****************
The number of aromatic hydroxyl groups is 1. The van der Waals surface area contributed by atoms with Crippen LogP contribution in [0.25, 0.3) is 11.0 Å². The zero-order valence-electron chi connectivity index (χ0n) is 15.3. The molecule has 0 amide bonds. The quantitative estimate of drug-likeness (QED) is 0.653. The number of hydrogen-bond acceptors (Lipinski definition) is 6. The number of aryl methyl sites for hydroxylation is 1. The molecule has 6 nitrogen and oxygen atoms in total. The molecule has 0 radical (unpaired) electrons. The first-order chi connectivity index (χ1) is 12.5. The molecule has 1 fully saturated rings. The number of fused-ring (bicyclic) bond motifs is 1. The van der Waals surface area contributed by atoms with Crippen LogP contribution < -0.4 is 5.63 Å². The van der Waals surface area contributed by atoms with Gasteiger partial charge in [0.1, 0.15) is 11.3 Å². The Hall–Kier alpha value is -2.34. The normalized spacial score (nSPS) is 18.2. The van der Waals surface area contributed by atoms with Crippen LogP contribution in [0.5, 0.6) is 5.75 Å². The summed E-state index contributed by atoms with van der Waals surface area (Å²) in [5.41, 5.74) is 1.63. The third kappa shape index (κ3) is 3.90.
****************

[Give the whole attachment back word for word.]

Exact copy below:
The number of aromatic hydroxyl groups is 1. The van der Waals surface area contributed by atoms with Crippen LogP contribution in [0.25, 0.3) is 11.0 Å². The zero-order valence-electron chi connectivity index (χ0n) is 15.3. The molecule has 0 amide bonds. The quantitative estimate of drug-likeness (QED) is 0.653. The number of hydrogen-bond acceptors (Lipinski definition) is 6. The number of aryl methyl sites for hydroxylation is 1. The molecule has 6 nitrogen and oxygen atoms in total. The molecule has 0 radical (unpaired) electrons. The first-order chi connectivity index (χ1) is 12.5. The molecule has 1 fully saturated rings. The number of fused-ring (bicyclic) bond motifs is 1. The van der Waals surface area contributed by atoms with Crippen LogP contribution < -0.4 is 5.63 Å². The van der Waals surface area contributed by atoms with Gasteiger partial charge in [0.1, 0.15) is 11.3 Å². The Hall–Kier alpha value is -2.34. The normalized spacial score (nSPS) is 18.2. The van der Waals surface area contributed by atoms with Crippen LogP contribution in [0.5, 0.6) is 5.75 Å². The summed E-state index contributed by atoms with van der Waals surface area (Å²) in [5.41, 5.74) is 1.63. The third kappa shape index (κ3) is 3.90.